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First, on 29 November 2019, the Queensland floods class action judgement was delivered by Beech-Jones J in Rodriguez & Sons Pty Ltd v Queensland Bulk Water Supply Authority trading as Seqwater (No 22)  NSWSC 1657. As an aside, this was a class action brought in the NSW Supreme Court involving Queensland residents and business owners, Queensland government defendants and damages suffered only in Queensland. But now with Queensland having its own class action regime, similar future actions can now be brought in Queensland Courts. The significant issue for the litigation funders backing the case is that it will stand as a prime example of the benefits of insurers allowing their subrogated claims to be prosecuted by funders delivering a “cost free” return but with a commission to the funders. In a market where premium increases are limited and where investment returns are at historically low levels, monetising their subrogated recovery actions via litigation funding may be one avenue for insurers to increase profits. Along with funding one off or portfolios of corporate claims, this may be another growth market for funders in the years ahead.
Secondly, on 27 November, the Victorian government introduced legislation which would permit lawyers to charge “contingency fees” in class actions, that is, legal costs payable to the law practice would be calculated as a percentage of the amount of any award or settlement that may be recovered in the proceedings (subject to court approval). The flip side for the law practice is that the law practice itself would be liable for any adverse costs and the law practice would have to provide any security for costs ordered. This proposal, if it becomes law, would be a significant game changer in the class action landscape. It follows the recommendations made by the Victorian Law Reform report late last year and that of the recent Australian Law Reform Commission too. There may well be more class actions commenced but the financial risks for a law practice will be significant and act as a deterrent especially for what may be considered “speculative” claims. There is probably a limit to the number of firms who have an appetite to carry this type of risk and for those which are, a limit to the amount of risk they will be willing to carry at any one time. Litigation “funders” would be competing with law firms to run cases but they may well become litigation “financiers” providing capital and funding to the law firms who are providing the work on a contingency basis. It is likely that in order to avoid Victoria becoming the epicentre for class actions, other states and the Federal Court will feel the pressure to follow suit. So watch this space.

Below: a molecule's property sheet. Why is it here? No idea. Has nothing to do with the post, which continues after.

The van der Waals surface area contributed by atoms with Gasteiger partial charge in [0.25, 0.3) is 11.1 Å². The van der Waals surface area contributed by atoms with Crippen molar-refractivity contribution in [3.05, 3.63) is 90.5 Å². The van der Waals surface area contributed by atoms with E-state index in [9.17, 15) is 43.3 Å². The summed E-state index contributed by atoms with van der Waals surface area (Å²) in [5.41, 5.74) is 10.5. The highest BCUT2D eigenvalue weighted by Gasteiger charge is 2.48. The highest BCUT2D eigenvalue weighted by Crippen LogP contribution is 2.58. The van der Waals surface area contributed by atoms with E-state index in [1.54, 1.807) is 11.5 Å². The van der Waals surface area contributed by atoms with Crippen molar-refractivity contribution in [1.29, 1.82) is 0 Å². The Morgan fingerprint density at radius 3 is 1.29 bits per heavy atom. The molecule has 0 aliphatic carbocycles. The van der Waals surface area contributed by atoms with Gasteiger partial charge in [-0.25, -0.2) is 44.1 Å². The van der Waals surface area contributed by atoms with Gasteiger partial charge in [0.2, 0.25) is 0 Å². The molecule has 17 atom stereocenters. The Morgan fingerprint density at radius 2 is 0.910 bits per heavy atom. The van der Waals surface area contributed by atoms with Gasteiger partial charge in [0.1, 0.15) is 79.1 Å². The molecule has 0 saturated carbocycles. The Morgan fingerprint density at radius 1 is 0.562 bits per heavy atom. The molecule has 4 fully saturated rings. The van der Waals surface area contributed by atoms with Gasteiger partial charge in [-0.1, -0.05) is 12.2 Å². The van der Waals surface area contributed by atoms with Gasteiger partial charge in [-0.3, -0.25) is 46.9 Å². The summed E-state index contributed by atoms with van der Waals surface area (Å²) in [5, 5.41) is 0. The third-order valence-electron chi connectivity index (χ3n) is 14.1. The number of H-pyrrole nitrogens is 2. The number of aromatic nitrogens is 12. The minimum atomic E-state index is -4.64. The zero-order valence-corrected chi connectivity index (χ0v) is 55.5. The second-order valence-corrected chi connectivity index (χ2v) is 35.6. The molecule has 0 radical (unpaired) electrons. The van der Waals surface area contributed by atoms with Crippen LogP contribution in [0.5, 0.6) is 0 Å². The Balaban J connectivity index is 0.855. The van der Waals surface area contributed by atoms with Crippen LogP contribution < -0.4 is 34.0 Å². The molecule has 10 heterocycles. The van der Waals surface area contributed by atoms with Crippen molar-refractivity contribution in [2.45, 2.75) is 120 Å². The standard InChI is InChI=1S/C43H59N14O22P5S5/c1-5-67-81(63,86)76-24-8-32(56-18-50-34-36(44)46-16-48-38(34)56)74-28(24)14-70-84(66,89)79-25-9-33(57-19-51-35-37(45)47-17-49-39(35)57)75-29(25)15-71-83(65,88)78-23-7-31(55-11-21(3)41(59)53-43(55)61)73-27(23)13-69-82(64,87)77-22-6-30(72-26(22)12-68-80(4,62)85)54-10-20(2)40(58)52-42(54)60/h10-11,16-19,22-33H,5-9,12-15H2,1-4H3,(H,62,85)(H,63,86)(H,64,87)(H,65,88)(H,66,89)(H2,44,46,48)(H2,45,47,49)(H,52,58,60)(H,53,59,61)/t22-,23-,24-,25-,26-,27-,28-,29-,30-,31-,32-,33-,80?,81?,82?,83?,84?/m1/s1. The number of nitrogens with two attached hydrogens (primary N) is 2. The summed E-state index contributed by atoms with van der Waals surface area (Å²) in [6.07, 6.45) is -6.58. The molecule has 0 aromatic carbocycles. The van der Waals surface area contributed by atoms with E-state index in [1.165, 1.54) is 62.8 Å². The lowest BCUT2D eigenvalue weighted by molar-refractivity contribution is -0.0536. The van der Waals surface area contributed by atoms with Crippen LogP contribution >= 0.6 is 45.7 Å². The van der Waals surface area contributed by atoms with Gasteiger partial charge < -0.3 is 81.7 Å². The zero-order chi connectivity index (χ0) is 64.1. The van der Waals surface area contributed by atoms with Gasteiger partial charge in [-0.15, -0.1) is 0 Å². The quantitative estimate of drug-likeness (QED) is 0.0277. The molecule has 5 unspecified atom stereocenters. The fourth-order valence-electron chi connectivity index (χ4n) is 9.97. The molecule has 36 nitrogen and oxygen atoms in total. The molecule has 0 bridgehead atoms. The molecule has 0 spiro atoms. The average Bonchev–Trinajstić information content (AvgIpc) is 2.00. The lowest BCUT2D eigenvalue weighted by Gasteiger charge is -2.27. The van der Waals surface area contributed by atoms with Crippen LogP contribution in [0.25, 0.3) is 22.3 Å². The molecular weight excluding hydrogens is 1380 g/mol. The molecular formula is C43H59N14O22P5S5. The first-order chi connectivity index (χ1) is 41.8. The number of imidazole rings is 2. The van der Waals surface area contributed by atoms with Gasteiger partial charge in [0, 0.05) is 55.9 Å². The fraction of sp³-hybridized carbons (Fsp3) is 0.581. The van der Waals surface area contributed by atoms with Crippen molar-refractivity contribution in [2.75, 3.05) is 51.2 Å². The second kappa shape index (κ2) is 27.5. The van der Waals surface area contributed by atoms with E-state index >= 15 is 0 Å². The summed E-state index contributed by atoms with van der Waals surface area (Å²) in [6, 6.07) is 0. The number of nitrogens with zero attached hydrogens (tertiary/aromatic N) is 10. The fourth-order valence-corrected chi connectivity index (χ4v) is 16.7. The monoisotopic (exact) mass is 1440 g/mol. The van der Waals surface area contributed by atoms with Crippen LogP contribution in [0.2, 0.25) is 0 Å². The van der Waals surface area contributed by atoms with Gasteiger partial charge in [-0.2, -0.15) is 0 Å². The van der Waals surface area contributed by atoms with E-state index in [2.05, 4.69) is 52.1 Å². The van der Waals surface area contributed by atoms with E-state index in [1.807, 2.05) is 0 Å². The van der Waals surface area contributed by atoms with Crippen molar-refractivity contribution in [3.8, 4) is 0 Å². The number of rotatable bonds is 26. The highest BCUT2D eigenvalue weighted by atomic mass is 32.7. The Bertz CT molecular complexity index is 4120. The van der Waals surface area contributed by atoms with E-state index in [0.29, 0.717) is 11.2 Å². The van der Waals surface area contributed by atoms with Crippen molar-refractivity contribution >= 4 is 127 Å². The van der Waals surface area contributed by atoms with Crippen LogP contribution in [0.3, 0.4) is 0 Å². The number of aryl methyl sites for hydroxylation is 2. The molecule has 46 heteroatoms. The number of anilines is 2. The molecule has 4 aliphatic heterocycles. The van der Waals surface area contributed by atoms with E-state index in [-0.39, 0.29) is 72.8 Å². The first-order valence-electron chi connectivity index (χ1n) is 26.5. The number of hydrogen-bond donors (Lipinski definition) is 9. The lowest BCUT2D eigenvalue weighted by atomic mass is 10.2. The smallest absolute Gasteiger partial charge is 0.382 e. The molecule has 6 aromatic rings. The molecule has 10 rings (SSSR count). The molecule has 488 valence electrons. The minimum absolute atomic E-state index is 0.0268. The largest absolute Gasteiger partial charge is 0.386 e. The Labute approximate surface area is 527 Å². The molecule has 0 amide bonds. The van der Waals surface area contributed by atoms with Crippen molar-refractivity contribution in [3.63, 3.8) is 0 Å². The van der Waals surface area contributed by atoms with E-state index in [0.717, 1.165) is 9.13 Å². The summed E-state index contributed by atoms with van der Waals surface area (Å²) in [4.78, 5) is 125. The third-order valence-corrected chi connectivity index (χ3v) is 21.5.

Thirdly and finally, the High Court delivered judgement on 5 December finding that the Courts were not empowered to make common fund orders (CFO) in class actions at the beginning of claims or at an interlocutory stage. A CFO is where the court orders group members who have not entered into funding agreements with the funder to pay commission to the funder effectively in return for the costs and risks incurred by the funder in getting in any monies recovered. The decision removes the more guaranteed return environment that was developing for funders under Federal Court jurisprudence. The wide ranging implications from this judgement include that funded cases will be delayed until a significant book build is done, there may not be the “race to file first” as we have seen recently but there may be a race to book build, class actions may well revert to closed classes defined by those who have entered into funding agreements, there may be less cases filed as smaller funders and some international funders may not have the infrastructure and relationships needed to book build and funders might wait until settlement and final approval under s33V and seek a CFO at that stage (which some argue was not explicitly dealt with by the High Court in the plurality). While this may mean fewer competing open classes, and fewer “beauty parades” or “carriage motions” between competing funders and lawyers, there may be a return to the problem of multiple closed classes covering similar claims, and a return to problems facing defendants when seeking to resolve matters which only cover part of the potential loss arising from particular conduct. There may also be less appetite for funders to bring high volume but low value claims as the effort of signing up tens if not hundreds of thousands of group members may well not be worth the return. The suggestion that CFO type arrangements will still be permitted as part of the final orders for distribution of settlement funds still leaves considerable risk for funders who cannot guarantee either that matters will settle or that the Courts will be willing to make CFOs at the settlement approval stage.
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